Fountain Pens on Broad St.
And more Dexter marketplace changes
Published in November, 2019
Jim Evers and his family have quietly run their online-only fountain pen business, iPenstore, out of a small building on Broad St. for the last eight years. In September they decided it was time to open a walk-in showroom.
"People would place orders and say, 'Can we pick it up?'" says Evers. "And then they'd come in and say 'Can we look at a [specific] fountain pen?' Because there's no place in the state to look at fountain pens!" Even when they didn't have a sign on the building, he says, people would knock on the door hoping to shop in person.
iPenstore's new front showroom features several tall shelves filled with colorful ink and a large glass display case showcasing pens from Japan, Germany, France, and Evers' own brand, Rosetta, which he bought when the Italian manufacturer was about to go out of business. His reasons were simple: "I was selling their pens and I liked them a lot," says Evers.
In the back, Evers, his wife, Paula, and son, Ryan, fulfill online orders, carefully packaging pens and ink into padded envelopes. Evers says customers can buy anything from their online store in person and vice-versa-it's all the same stock.
The store carries a large range of fountain pens and inks-from $5 brightly colored children's (or beginner's) pens, to streamlined $300 pens with solid gold nibs, $1,000 vintage pens from the 1930s ("those, we generally order in as we sell them," qualifies Evers).
Who's buying them? Evers says recent customers include a grandmother buying a pen for an interested grandson, a chemistry professor with a penchant for inks, and quite a few U-M doctors who like to tuck the pens into their lab coats.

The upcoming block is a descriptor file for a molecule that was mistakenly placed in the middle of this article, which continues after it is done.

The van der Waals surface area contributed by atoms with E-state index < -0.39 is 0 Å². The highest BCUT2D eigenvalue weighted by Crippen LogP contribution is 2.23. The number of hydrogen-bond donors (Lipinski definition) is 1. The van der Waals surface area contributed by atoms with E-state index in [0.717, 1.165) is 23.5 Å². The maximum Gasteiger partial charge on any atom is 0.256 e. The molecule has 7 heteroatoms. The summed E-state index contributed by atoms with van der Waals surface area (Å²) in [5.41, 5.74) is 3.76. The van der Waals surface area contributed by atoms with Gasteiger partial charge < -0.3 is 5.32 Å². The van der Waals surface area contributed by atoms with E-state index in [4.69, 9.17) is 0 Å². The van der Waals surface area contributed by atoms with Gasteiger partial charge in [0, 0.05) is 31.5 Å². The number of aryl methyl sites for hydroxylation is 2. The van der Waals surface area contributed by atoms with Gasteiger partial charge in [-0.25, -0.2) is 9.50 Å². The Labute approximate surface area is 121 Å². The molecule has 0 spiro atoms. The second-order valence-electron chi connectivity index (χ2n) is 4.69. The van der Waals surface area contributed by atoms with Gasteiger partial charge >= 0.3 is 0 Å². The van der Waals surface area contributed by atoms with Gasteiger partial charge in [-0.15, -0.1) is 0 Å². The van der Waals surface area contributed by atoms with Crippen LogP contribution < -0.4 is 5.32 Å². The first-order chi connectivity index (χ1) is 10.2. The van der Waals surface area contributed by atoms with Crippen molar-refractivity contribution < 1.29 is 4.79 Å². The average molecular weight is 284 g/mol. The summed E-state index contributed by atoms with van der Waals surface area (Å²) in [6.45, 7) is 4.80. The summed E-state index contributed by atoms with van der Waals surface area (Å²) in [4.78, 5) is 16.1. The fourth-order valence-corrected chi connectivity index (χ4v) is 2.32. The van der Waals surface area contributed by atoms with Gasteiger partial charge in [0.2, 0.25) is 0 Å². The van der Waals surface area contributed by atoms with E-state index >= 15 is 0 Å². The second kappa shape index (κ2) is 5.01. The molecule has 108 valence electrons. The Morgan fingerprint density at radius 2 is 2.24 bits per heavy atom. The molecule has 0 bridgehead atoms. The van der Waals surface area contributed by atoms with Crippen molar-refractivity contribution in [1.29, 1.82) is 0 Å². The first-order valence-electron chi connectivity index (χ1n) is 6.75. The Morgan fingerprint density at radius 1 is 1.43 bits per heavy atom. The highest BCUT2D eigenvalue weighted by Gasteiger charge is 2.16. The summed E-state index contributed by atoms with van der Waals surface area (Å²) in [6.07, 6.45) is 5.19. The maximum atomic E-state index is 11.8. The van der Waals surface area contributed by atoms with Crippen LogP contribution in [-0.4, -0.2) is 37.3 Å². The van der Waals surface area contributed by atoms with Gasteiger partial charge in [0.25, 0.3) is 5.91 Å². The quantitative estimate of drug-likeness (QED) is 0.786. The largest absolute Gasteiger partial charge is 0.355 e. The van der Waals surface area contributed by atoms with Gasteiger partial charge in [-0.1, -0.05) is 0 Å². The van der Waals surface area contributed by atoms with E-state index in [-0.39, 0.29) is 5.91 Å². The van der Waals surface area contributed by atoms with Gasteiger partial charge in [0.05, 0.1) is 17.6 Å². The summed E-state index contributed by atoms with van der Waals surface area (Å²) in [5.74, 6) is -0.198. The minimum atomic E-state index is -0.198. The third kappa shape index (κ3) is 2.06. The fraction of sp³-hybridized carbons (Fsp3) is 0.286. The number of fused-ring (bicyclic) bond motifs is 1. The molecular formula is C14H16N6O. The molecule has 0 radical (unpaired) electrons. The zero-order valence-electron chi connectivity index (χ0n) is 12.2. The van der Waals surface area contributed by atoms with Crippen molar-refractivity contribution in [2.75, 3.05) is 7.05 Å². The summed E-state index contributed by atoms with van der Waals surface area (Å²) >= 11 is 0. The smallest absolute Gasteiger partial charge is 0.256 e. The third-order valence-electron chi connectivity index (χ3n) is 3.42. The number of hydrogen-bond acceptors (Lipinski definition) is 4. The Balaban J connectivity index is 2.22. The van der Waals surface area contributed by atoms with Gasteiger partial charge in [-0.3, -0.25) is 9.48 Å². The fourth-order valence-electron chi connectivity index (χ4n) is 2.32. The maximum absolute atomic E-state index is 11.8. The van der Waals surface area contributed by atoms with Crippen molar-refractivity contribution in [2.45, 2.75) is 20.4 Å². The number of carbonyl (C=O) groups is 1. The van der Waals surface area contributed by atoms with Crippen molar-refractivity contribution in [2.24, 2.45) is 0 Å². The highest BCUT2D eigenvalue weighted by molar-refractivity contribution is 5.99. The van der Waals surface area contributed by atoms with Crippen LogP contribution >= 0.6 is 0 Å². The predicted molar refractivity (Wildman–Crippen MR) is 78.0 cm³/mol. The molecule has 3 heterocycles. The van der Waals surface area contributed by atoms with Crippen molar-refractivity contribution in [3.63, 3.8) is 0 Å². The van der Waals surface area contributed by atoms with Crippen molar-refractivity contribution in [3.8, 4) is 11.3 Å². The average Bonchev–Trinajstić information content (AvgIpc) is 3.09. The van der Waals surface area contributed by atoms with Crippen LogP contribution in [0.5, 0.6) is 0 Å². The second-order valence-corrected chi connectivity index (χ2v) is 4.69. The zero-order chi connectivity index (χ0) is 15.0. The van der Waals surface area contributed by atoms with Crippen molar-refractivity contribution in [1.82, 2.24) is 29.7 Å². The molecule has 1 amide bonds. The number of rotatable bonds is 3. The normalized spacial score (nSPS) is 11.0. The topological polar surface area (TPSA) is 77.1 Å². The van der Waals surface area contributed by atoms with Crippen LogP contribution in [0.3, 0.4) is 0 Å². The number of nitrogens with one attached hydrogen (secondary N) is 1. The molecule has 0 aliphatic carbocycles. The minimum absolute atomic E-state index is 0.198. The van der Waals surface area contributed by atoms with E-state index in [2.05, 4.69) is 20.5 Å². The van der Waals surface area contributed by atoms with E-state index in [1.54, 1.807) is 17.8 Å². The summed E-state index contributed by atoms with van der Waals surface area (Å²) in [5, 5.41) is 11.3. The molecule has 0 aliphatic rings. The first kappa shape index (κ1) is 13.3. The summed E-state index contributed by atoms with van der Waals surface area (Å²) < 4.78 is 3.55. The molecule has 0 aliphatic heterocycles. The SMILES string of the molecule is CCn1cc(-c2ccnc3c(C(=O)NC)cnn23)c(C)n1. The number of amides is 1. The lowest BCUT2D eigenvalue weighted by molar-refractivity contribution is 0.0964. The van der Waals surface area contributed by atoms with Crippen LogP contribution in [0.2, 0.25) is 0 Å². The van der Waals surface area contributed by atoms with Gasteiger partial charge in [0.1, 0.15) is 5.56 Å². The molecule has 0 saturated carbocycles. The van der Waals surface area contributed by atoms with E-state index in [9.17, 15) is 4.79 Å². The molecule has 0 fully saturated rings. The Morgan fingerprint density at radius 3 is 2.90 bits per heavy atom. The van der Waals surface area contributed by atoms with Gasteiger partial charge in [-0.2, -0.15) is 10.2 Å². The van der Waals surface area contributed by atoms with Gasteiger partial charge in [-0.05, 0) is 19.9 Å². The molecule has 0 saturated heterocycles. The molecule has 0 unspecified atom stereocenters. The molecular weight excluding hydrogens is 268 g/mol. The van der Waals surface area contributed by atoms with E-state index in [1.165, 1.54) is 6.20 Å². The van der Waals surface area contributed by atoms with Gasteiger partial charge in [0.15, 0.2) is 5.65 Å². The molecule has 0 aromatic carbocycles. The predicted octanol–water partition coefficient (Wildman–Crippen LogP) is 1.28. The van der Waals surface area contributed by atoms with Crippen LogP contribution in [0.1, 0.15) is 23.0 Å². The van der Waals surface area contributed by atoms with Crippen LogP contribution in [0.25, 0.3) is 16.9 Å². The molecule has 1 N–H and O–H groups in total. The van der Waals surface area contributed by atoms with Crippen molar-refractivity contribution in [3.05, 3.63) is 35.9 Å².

What's the appeal? "It's supposed to improve your handwriting," says Evers. "You slow down because the ink is actually flowing, so you kind of develop a relationship with the writing, and that's why there's so much journaling done with fountain pens."
stocks a selection of fountain pen-safe notebooks, whose thicker paper can properly absorb the liquid ink strokes without blotting or leaking. Bullet journals, lined paper, and a special type of ruled paper used by French schoolchildren specifically for penmanship are also available.
iPenstore has its origins in the 1930s, when Evers' grandfather opened a chain in Chicago called Evers Office Supply. Eventually Evers and his father took over the business, and Evers became the buyer for the stores' pen counters. When they sold the business in the 90s, he went to work for Ann Arbor-based home-services franchisor Service Brands International, but fountain pens remained an active, and profitable, hobby.
Eight years ago, "my son came to me because I was selling so many out of my basement and said 'Hey, I would like to leave the corporate world and join you and make that work,'" says Evers. "So it just started growing."
Evers considers himself retired already, and says soon he'll leave his son in charge. As for future expansion, he's leaving that up to Ryan. "He has a lot of ideas," he says. "But we want to have fun doing it. That's rule number one."
iPenstore, 3238 Broad St. (888) 747-7367. Mon.-Fri. 9 a.m.-4:30 p.m. Closed Sat. & Sun. ipenstore.com
Only a few months after the Dexter Pharmacy closed its doors, Steve Jensen announced plans for a second Jensen's Community Pharmacy in the Dexter Crossing shopping mall.
Jensen, whose original store is in Saline, says he never planned to open a secondary location-but seeing his hometown bereft of its only pharmacy convinced him to give it a try. The new Jensen's will offer the same delivery and compounding services as the original, plus a few medical and health supplies, and a prescription synchronization option that gives patients their pills sorted by day.
"I'm excited to be two minutes from my house," says Jensen. "It'll be fun to build similar relationships in Dexter to the ones I have in Saline."
Jensen's Community Pharmacy, 7067 Dexter-Ann Arbor Rd. Opening early 2020. jensenscommunitypharmacy.com
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